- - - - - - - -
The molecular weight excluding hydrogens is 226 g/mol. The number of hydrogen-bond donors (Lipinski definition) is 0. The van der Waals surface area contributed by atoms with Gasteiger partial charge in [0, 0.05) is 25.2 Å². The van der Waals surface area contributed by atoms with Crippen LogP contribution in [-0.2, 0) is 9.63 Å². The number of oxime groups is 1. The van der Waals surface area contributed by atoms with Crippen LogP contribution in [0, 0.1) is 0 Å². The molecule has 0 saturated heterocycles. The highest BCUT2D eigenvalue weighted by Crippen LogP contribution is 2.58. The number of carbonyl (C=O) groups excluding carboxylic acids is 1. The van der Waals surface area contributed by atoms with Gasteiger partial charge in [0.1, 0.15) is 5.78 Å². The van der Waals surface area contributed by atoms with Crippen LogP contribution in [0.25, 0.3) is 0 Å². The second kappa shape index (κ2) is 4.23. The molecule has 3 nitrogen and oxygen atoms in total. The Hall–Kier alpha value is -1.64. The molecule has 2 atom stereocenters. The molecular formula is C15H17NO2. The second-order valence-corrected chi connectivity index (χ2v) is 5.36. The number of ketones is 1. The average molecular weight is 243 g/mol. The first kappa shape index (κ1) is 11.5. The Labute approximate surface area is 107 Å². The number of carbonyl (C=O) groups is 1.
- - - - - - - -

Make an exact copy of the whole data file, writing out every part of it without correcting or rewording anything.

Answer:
The molecular weight excluding hydrogens is 226 g/mol. The number of hydrogen-bond donors (Lipinski definition) is 0. The van der Waals surface area contributed by atoms with Gasteiger partial charge in [0, 0.05) is 25.2 Å². The van der Waals surface area contributed by atoms with Crippen LogP contribution in [-0.2, 0) is 9.63 Å². The number of oxime groups is 1. The van der Waals surface area contributed by atoms with Crippen LogP contribution in [0, 0.1) is 0 Å². The molecule has 0 saturated heterocycles. The highest BCUT2D eigenvalue weighted by Crippen LogP contribution is 2.58. The number of carbonyl (C=O) groups excluding carboxylic acids is 1. The van der Waals surface area contributed by atoms with Gasteiger partial charge in [0.1, 0.15) is 5.78 Å². The van der Waals surface area contributed by atoms with Crippen LogP contribution in [0.25, 0.3) is 0 Å². The second kappa shape index (κ2) is 4.23. The molecule has 3 nitrogen and oxygen atoms in total. The Hall–Kier alpha value is -1.64. The molecule has 2 atom stereocenters. The molecular formula is C15H17NO2. The second-order valence-corrected chi connectivity index (χ2v) is 5.36. The number of ketones is 1. The average molecular weight is 243 g/mol. The first kappa shape index (κ1) is 11.5. The Labute approximate surface area is 107 Å². The number of carbonyl (C=O) groups is 1.